A. Errors in the Administrative Process

 First, the parties agree that timber harvesting operations on private lands such as those in issue here must be carried out in compliance with THP's approved in accordance with the provisions of the Z'berg–Nejedly Forest Practice Act of 1973, section 4512 et seq., and the rules or regulations of the Board of Forestry, 14 California Code of Regulations section 897 et seq. (the Forestry Rules).

The trial court's rulings were correct, for the very reasons specified by Forestry itself when it conceded to the trial court that the Owl Creek THP, at least, was improperly approved:  The Forestry Rules require that Forestry may not approve any THP unless all feasible mitigation measures necessary to substantially lessen any potential significant environmental impacts, including impacts to sensitive species such as those in issue here, have been included in the THP.  (Forestry Rules, §§ 898.1, 898.2.)

Further, Forestry candidly informed the trial court that it now requires mitigation measures similar to those proposed by Fish and Game for all THP's in old-growth forests, in order to comply with this provision of the Forestry Rules.   As the THP's in issue here did not comply with this requirement of the Forestry Rules, the trial court's rulings invalidating the THP's were correct.

At oral argument and by postargument letter brief, P–L disputed whether Forestry made such a concession or confession of error, and what effect any such concession should have.   The concession itself was clearly made.   Filed as part of the record in the trial court's action No. 83428, which became this appeal No. A058664 and which contested the sufficiency of the Owl Creek THP, at clerk's transcript pages 271 through 276, is a file-stamped copy of the document providing it.   That document was filed November 1, 1991, on behalf of Forestry by the Attorney General, and consists of Forestry's trial brief stating its position as to the issues in dispute.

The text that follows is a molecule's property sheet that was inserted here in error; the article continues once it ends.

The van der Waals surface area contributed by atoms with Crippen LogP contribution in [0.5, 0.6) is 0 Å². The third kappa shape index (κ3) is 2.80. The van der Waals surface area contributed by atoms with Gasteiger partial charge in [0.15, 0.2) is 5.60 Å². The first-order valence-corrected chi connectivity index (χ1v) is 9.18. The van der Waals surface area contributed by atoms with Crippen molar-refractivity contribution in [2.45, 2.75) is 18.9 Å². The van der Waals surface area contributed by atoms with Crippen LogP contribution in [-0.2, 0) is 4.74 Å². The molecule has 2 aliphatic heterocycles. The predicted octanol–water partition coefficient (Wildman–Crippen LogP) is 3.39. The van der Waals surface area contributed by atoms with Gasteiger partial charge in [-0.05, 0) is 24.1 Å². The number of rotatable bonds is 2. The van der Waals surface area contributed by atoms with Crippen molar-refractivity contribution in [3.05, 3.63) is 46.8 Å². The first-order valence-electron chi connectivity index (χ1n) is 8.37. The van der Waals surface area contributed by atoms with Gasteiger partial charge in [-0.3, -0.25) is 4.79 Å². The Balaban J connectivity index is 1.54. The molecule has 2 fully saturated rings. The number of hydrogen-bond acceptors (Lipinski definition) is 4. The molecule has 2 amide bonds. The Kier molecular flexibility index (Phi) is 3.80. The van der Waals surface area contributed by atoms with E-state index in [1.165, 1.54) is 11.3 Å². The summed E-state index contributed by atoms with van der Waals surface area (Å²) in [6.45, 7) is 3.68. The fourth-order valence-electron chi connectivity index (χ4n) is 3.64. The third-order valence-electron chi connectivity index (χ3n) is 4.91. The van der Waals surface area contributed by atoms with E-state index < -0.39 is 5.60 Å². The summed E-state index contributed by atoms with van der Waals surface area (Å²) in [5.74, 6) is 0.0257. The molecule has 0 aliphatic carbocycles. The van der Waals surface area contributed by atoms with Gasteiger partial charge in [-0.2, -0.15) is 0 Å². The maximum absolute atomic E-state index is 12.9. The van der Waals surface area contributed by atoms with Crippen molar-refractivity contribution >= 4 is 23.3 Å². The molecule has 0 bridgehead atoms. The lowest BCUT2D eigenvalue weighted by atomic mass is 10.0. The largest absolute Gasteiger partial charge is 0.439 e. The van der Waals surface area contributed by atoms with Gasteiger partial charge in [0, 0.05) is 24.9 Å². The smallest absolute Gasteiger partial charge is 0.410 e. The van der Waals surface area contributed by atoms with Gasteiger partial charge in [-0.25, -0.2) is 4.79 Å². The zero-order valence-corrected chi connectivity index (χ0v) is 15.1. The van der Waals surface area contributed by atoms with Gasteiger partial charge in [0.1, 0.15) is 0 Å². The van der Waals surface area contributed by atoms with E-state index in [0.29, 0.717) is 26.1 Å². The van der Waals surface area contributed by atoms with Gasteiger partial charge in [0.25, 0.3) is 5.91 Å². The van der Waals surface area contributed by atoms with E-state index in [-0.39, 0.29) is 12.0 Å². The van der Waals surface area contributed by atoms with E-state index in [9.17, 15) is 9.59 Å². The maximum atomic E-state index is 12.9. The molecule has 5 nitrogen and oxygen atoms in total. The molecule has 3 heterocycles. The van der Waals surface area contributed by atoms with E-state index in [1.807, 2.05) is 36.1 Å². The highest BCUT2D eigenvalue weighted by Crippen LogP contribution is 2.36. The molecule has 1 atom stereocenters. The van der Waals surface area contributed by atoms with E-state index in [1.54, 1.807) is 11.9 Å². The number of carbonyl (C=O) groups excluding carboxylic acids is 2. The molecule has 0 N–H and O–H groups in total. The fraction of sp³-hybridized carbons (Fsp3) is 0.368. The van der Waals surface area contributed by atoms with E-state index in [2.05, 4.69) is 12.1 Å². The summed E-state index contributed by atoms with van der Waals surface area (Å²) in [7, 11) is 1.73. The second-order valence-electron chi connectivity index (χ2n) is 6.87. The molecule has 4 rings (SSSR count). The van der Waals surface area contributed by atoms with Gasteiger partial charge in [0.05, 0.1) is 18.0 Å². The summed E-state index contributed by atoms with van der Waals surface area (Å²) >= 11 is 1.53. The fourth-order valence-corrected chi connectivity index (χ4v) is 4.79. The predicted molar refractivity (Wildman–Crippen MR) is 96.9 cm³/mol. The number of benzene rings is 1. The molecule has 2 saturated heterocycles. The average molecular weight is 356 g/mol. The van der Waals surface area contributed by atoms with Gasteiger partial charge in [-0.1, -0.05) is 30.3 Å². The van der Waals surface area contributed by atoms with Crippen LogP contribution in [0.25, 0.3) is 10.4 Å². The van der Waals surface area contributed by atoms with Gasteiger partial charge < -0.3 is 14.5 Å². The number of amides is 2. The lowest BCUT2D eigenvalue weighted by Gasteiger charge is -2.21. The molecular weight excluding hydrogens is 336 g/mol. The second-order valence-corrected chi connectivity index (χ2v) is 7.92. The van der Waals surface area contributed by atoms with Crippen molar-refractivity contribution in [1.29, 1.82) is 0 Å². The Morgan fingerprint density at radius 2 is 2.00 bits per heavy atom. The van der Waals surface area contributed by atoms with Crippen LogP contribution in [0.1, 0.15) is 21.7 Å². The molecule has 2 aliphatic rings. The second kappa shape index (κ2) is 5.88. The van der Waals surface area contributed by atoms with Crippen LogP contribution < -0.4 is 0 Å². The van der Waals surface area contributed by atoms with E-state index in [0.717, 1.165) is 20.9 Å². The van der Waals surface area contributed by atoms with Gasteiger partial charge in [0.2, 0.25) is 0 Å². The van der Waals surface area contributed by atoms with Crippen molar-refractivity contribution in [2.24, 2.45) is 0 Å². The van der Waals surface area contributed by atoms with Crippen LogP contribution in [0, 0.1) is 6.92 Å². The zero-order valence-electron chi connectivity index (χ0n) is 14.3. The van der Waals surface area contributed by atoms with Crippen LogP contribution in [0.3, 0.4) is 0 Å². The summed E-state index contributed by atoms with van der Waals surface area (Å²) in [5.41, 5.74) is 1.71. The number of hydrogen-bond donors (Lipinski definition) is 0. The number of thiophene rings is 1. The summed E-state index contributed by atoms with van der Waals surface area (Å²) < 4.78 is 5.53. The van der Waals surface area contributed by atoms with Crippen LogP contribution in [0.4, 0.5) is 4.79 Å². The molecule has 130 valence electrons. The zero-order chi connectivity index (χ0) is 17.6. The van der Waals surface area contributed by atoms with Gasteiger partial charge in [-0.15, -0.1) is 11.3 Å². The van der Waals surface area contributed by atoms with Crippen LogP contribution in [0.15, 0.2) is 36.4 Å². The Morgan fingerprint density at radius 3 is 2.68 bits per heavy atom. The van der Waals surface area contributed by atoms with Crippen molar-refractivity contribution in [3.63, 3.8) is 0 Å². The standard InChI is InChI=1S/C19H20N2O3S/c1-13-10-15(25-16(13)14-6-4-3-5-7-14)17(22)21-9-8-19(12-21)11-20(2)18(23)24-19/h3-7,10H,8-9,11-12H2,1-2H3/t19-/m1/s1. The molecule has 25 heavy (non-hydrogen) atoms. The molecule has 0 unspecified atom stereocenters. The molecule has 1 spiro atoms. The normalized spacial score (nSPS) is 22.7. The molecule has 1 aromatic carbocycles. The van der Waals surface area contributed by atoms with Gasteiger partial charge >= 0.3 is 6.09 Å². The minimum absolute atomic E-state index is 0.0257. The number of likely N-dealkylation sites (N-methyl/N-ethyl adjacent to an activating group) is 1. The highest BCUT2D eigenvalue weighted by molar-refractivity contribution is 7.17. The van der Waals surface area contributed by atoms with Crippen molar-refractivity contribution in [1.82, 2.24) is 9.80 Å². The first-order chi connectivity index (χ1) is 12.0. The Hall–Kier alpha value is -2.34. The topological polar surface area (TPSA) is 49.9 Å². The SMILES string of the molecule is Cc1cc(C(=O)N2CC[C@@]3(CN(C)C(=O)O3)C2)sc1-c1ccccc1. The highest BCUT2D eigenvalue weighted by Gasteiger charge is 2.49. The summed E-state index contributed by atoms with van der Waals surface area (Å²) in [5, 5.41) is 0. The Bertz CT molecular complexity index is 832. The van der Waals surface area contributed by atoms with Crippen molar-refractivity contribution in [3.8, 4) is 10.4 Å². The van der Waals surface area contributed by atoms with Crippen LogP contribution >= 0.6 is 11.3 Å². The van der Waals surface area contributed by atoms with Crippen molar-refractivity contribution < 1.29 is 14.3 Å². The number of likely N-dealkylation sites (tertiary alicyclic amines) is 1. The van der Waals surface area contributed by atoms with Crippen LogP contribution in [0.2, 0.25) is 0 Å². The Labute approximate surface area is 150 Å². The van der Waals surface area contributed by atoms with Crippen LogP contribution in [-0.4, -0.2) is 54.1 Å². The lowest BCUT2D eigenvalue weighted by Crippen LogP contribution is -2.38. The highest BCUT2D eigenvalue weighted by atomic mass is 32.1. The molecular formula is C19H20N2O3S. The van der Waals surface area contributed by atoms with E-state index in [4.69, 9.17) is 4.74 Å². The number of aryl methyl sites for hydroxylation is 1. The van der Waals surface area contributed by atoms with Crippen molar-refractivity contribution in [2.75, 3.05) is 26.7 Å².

The document provides in pertinent part as follows:  “It is [Forestry's] current position that THP 515 [relating to Owl Creek] was approved without sufficient information from which a reasonable determination could be made whether the plan would have significant adverse environmental impacts and, if so, how they could be mitigated.   It is the position of [Forestry] that harvesting in an area such as that represented by this plan should not take place without appropriate mitigation measures for the spotted owl and marbled murrelet, as well as any other old growth associated species which may be in the area.   Under the [Forestry Rules] the Director is not to approve any plan unless all feasible mitigation measures necessary to substantially lessen any potential significant environmental impacts, including impacts to sensitive species, have been included.  (Rules, § 898.1, 898.2(d).)   In this case, there was not sufficient evidence in the record upon which this determination could be made.”

 P–L contends nonetheless that these apparent concessions of error were untimely and of no consequent effect, since Forestry had theretofore administratively approved the THP's.   This point might be well taken if such previous administrative approval of the THP's had become final upon expiration of the date for legal challenge.   P–L ignores the fact that the THP's in issue here were continuously the subject of timely legal challenge and, thus, never became final.   If P–L's argument were accepted, no THP approval could ever be challenged in court if previously approved administratively.   Plainly, THP's remain subject to administrative mandamus alleging noncompliance with the Forestry Rules;  and the timber operator does not have a vested right to receive the benefits of an administratively granted THP while it remains, as here, the subject of ongoing legal action timely brought.  (Gallegos v. State Bd. of Forestry (1978) 76 Cal.App.3d 945, 950, 142 Cal.Rptr. 86 [Per Christian, J.:  “[A]n applicant for a timber harvesting license does not have a vested right to the issuance of such a license.  [Citations.]”].)